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Greek top court clears way for U.S. extradition of Russian cybercrime suspect

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Greek top court clears way for U.S. extradition of Russian cybercrime suspect

Greek top court clears way for U.S. extradition of Russian cybercrime suspect
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ATHENS (Reuters) - Greece's top court cleared the way on Wednesday for the extradition to the United States of a Russian man, also wanted in Moscow, suspected of having laundered billions of dollars in the digital currency bitcoin.

A final decision on where Alexander Vinnik is extradited to now lies with the Greek justice minister, who steps in to resolve competing requests.

Vinnik, the alleged mastermind of a $4 billion (£3 billion) bitcoin laundering ring, is one of seven Russians arrested or indicted worldwide this year on U.S. cybercrime charges.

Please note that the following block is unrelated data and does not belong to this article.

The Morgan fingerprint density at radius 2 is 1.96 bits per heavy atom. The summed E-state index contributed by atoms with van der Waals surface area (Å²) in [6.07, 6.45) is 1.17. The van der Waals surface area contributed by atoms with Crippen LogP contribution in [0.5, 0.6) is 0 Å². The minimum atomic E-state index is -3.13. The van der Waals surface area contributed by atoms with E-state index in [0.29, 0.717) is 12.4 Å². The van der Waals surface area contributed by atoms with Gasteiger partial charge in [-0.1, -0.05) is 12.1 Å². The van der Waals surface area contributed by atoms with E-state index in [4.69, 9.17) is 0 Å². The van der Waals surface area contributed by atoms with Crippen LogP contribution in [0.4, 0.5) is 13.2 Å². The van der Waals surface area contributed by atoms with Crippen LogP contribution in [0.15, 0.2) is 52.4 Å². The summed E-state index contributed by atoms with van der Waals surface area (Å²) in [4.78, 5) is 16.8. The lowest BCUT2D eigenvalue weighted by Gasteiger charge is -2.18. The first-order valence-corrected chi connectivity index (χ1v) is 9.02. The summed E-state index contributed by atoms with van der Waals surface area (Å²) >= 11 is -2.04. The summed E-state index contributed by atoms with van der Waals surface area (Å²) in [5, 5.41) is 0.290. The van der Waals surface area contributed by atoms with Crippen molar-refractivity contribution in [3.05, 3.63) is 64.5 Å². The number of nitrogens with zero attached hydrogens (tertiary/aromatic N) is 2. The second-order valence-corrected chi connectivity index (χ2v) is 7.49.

U.S. authorities accuse him of running BTC-e -- a digital currency exchange used to trade bitcoin -- to facilitate crimes ranging from computer hacking to drug trafficking since 2011.

He denies the charges against him and says he was a technical consultant to BTC-e and not its operator.

Since Vinnik's arrest in a village in northern Greece in July, Moscow has also requested he be returned home, as it has done before with other nationals wanted by the United States.

Vinnik has agreed to be returned to Russia, where he is wanted on lesser fraud charges amounting to 10,000 euros, but he appealed to the Greek Supreme Court against a ruling that he be extradited to the United States. The Supreme Court rejected his appeal on Wednesday.

Bitcoin was the first digital currency to successfully use cryptography to keep transactions secure and anonymous, making it difficult to subject them to conventional financial regulations.

The price of bitcoin has soared this year and hit another all-time high on Tuesday, two days after the launch of the first bitcoin futures contract on a U.S. exchange.

(Reporting by Constantinos Georgizas; Writing by Karolina Tagaris; Editing by Hugh Lawson)

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